I wrote my first column for ACEP News as a fourth-year medical student in 2012. By allowing me to keep contributing columns during my early residency years, Bob Solomon, MD, FACEP, then the editor of ACEP News, in effect gave me my first recurring “job” as a writer. I could write about whatever I wanted, whether it was light-hearted, serious, or edgy. What a gift that was.
When, under the visionary leadership of Kevin Klauer, DO, EJD, FACEP, ACEP News became ACEP Now in 2014, I stayed on as a columnist, thanks to some backroom support from ACEP staff members Nancy Calaway and Darrin Scheid. (I never forget, and I always celebrate, those who have helped me along the way. Thanks, you two!) I soon joined the magazine’s editorial advisory board. Kevin had me writing dispatches about social media and medicine. It was service journalism, sure, but it kept me in the game and provided me with a front-row seat as a great magazine was being built and maintained. (It also freed me up to write about larger issues for other media outlets like Slate, where I soon became a regular contributor, and which led to my more recent work as a frequent contributor to the Washington Post, The New York Times, and elsewhere.) It’s no exaggeration then to say that ACEP Now has been an integral and formative part of my life as an emergency physician and writer, from the beginning of my career through today.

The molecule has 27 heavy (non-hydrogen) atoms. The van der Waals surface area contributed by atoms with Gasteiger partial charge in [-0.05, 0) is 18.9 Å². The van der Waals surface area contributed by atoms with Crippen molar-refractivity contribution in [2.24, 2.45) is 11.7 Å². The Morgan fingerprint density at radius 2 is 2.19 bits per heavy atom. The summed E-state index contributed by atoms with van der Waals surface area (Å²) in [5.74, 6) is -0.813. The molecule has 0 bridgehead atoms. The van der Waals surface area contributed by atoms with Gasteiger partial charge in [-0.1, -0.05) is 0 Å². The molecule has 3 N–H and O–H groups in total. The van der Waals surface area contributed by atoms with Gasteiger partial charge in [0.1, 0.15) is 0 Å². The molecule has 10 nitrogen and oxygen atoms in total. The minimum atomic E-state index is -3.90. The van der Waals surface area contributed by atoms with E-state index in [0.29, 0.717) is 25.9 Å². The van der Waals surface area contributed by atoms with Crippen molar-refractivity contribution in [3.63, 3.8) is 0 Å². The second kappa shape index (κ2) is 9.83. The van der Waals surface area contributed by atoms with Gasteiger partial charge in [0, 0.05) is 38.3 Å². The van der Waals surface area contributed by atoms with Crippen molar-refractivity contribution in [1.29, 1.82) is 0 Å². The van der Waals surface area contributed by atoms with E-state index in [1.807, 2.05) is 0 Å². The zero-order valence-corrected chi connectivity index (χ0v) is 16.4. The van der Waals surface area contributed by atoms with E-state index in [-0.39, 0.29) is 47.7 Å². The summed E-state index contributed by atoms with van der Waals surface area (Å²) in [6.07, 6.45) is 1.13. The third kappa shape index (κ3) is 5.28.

Naturally, I was thrilled to be offered the Medical Editor in Chief role for ACEP Now when Dr. Klauer left the position to become the Chief Executive Officer of the American Osteopathic Association. When I started in the role, I already understood the strengths of the magazine and also knew the areas where we could improve. Thanks to the professionalism and dedication of the team at Wiley, led by Dawn Antoline-Wang, our fearless, brilliant, incredibly well-organized, and somehow still fun and cheerful editor there; the fine craftwork, intelligent instincts, and good humor of Chris Whissen, our art director; plus ACEP’s passionate staff members Nancy Calaway and Jordan Grantham, we accomplished in two years what I thought would take at least five. The goal was to make sure that the magazine better reflected the College’s membership, had a modern look and feel, and captured the Herculean efforts of our physician members and full-time staff in Dallas and Washington, DC.